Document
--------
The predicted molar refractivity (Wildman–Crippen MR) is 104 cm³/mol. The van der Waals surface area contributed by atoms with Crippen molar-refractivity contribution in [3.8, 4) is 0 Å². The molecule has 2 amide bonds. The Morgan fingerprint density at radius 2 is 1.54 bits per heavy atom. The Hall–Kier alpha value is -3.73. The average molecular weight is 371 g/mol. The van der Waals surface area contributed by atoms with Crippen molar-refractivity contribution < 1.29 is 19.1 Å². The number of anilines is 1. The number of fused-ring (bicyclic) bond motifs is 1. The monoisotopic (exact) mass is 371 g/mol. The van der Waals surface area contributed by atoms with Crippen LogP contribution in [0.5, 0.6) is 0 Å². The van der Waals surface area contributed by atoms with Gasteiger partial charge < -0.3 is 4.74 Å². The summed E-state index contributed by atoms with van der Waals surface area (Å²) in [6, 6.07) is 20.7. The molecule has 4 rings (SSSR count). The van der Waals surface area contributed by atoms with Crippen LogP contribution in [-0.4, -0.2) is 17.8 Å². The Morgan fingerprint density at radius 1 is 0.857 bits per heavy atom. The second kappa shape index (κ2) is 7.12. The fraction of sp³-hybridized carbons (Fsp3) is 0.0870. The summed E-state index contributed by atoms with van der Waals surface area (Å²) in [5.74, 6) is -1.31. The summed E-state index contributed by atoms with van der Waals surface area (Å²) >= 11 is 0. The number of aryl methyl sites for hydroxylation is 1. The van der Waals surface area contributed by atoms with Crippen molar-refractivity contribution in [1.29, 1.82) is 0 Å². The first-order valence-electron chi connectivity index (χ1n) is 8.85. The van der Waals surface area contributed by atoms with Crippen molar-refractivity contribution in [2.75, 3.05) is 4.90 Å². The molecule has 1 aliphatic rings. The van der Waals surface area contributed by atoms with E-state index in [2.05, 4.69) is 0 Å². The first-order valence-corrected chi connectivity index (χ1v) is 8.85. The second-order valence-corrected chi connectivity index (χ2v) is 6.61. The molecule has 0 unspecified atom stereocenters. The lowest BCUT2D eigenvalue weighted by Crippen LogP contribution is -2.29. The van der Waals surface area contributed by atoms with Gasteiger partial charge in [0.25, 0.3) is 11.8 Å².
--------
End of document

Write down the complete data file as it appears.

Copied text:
The predicted molar refractivity (Wildman–Crippen MR) is 104 cm³/mol. The van der Waals surface area contributed by atoms with Crippen molar-refractivity contribution in [3.8, 4) is 0 Å². The molecule has 2 amide bonds. The Morgan fingerprint density at radius 2 is 1.54 bits per heavy atom. The Hall–Kier alpha value is -3.73. The average molecular weight is 371 g/mol. The van der Waals surface area contributed by atoms with Crippen molar-refractivity contribution < 1.29 is 19.1 Å². The number of anilines is 1. The number of fused-ring (bicyclic) bond motifs is 1. The monoisotopic (exact) mass is 371 g/mol. The van der Waals surface area contributed by atoms with Crippen LogP contribution in [0.5, 0.6) is 0 Å². The van der Waals surface area contributed by atoms with Gasteiger partial charge < -0.3 is 4.74 Å². The summed E-state index contributed by atoms with van der Waals surface area (Å²) in [6, 6.07) is 20.7. The molecule has 4 rings (SSSR count). The van der Waals surface area contributed by atoms with Crippen LogP contribution in [-0.4, -0.2) is 17.8 Å². The Morgan fingerprint density at radius 1 is 0.857 bits per heavy atom. The second kappa shape index (κ2) is 7.12. The fraction of sp³-hybridized carbons (Fsp3) is 0.0870. The summed E-state index contributed by atoms with van der Waals surface area (Å²) in [5.74, 6) is -1.31. The summed E-state index contributed by atoms with van der Waals surface area (Å²) >= 11 is 0. The number of aryl methyl sites for hydroxylation is 1. The van der Waals surface area contributed by atoms with Crippen molar-refractivity contribution in [1.29, 1.82) is 0 Å². The first-order valence-electron chi connectivity index (χ1n) is 8.85. The van der Waals surface area contributed by atoms with Crippen molar-refractivity contribution in [2.75, 3.05) is 4.90 Å². The molecule has 1 aliphatic rings. The van der Waals surface area contributed by atoms with E-state index in [2.05, 4.69) is 0 Å². The first-order valence-corrected chi connectivity index (χ1v) is 8.85. The second-order valence-corrected chi connectivity index (χ2v) is 6.61. The molecule has 0 unspecified atom stereocenters. The lowest BCUT2D eigenvalue weighted by Crippen LogP contribution is -2.29. The van der Waals surface area contributed by atoms with Gasteiger partial charge in [0.25, 0.3) is 11.8 Å².